there's a gleam in your eye
 

Chapter 20: Say That I'm a Fool

August 15, 1957

"Did you buy that story about the phone call Trixie got?"

Dan had just finished laying out his sleeping bag on the floor and was grabbing his pillow from the bed. He looked over at Jim who had asked the question and was noticeably worried. Dan didn't blame him.

The day had been pleasant enough. After they had split up in Brooklyn, they had gone to Yankee Stadium and enjoyed a baseball game. There had been no trace of Tony or Blinky or the man from the U.N. Nothing happened to any of them; no confrontations, no mishaps.

But when they had returned to the apartment building in the evening, the doorman stopped Trixie. She had a phone call and had decided to take it there in the building's lobby. When she had come upstairs after the call, she had said it was someone calling her about something she bought, but had evaded giving any further details.

"Not me," Mart replied. He sat on the lone chair in the room, next to the large mahogany desk. He was leaning to one side, his right elbow on the chair's arm and his chin resting on his palm.

"Now that you mention it, it didn't sound quite right to me, either." Dan stopped trying to shape his bed and pillow into something comfortable and looked at his two roommates.

Jim pulled back the cover on the bed nearest the window. "The strangest part of it all is that the person called the lobby, not the apartment directly. We have a direct line up here."

"No, the strangest part is that the person called right as we were walking into the building." Mart's blue eyes were filled with suspicion.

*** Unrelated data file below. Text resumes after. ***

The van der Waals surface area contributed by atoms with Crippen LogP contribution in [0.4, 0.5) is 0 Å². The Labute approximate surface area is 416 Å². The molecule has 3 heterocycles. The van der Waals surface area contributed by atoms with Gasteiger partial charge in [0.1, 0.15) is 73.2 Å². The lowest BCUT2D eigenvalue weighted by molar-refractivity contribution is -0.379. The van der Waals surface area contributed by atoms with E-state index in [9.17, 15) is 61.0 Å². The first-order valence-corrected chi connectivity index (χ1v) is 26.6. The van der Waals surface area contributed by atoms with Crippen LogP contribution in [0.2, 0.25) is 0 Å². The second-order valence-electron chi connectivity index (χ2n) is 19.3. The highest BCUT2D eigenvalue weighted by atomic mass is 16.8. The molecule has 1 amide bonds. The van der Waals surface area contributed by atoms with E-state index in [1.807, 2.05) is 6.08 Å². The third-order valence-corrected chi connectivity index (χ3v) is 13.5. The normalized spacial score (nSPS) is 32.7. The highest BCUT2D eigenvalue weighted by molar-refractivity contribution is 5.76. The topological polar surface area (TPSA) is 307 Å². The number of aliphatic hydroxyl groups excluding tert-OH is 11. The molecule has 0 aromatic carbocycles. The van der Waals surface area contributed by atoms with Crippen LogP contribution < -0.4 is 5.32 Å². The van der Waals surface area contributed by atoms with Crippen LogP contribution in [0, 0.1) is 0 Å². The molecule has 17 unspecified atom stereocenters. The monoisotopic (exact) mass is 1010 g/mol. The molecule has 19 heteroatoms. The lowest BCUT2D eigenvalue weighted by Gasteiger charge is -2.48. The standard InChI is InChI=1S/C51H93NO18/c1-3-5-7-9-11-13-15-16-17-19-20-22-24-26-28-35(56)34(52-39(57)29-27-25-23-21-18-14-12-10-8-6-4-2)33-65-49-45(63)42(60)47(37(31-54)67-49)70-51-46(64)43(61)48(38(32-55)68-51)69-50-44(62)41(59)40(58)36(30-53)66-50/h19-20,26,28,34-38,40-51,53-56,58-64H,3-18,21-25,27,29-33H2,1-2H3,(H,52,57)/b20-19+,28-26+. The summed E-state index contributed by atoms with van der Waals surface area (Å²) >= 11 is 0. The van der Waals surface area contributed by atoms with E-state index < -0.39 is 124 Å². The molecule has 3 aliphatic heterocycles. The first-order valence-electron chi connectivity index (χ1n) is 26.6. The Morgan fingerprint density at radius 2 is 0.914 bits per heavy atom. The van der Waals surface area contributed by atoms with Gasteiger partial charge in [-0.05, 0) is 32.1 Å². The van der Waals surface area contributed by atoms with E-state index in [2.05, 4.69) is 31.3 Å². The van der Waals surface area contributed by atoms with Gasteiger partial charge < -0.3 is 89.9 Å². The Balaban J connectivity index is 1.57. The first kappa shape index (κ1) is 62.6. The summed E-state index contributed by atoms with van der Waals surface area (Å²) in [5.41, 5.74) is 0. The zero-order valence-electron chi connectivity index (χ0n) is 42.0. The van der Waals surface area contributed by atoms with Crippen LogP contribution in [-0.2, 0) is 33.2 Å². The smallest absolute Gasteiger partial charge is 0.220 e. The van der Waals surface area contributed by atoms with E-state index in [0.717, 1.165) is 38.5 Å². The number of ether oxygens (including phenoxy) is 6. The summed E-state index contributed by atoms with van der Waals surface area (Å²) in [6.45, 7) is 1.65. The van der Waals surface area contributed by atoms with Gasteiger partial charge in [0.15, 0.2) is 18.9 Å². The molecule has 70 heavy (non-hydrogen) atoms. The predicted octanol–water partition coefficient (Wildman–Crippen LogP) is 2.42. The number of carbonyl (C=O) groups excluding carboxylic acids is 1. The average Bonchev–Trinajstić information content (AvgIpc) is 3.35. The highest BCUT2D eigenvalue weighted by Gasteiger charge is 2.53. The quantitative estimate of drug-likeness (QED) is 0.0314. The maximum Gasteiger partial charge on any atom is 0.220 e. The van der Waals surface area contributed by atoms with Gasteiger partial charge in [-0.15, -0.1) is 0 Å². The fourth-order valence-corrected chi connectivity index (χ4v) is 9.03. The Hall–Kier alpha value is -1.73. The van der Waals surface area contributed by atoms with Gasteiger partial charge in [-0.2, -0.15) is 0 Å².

Dan sat cross-legged on his makeshift bed. "Almost as if they were watching us. There is a payphone not too far from the building." He glanced over at the door. "Everyone's going to bed now. She wouldn't go out in the middle of the night on her own, would she?"

"Yes. She would." Jim put his hands behind his head and leaned back against the headboard. "But maybe not this time. Not after that scare she and Di had."

Mart made a guttural noise in the back of his throat. "Even Trixie wouldn't be that daring. I hope."

"Should we camp out in the hallway? Make sure she doesn't sneak out?" Dan was serious.

Mart shook his head. "That may be difficult to explain to the others when they find us all asleep out there."

"No it wouldn't. 'Why were you guys sleeping out in the hallway?' 'Trixie.' It's that simple." Dan impersonated Regan when he asked the question.

Jim mimicked Regan as well, complete with trying to place his hands on his hips even though he was still seated on the bed with his legs stretched out. "'Without alerting me? What were you thinking?!' No thanks."

"Is there a doorman overnight, Jim?" Mart asked. "Maybe we should just tell him not to let her out without waking us first."

"Or we could just tell Regan what we suspect," Dan suggested.

The three boys looked at each other and all spoke at once. "Nah ...."

Jim frowned. "There isn't a night watchman or anything. There's usually only someone there from around eight in the morning until ten at night."

"Honestly, I don't think Trixie would go out alone at night. If we were home in Sleepyside, then yes, for certain. But here, she doesn't know the city well enough." Mart shook his head again, as if convincing himself as well as Jim.

"I hope you're right." Dan lay down on his bed on top of the heavy sleeping bag. It was there for padding, not warmth. Outside, thunder rumbled in the distance.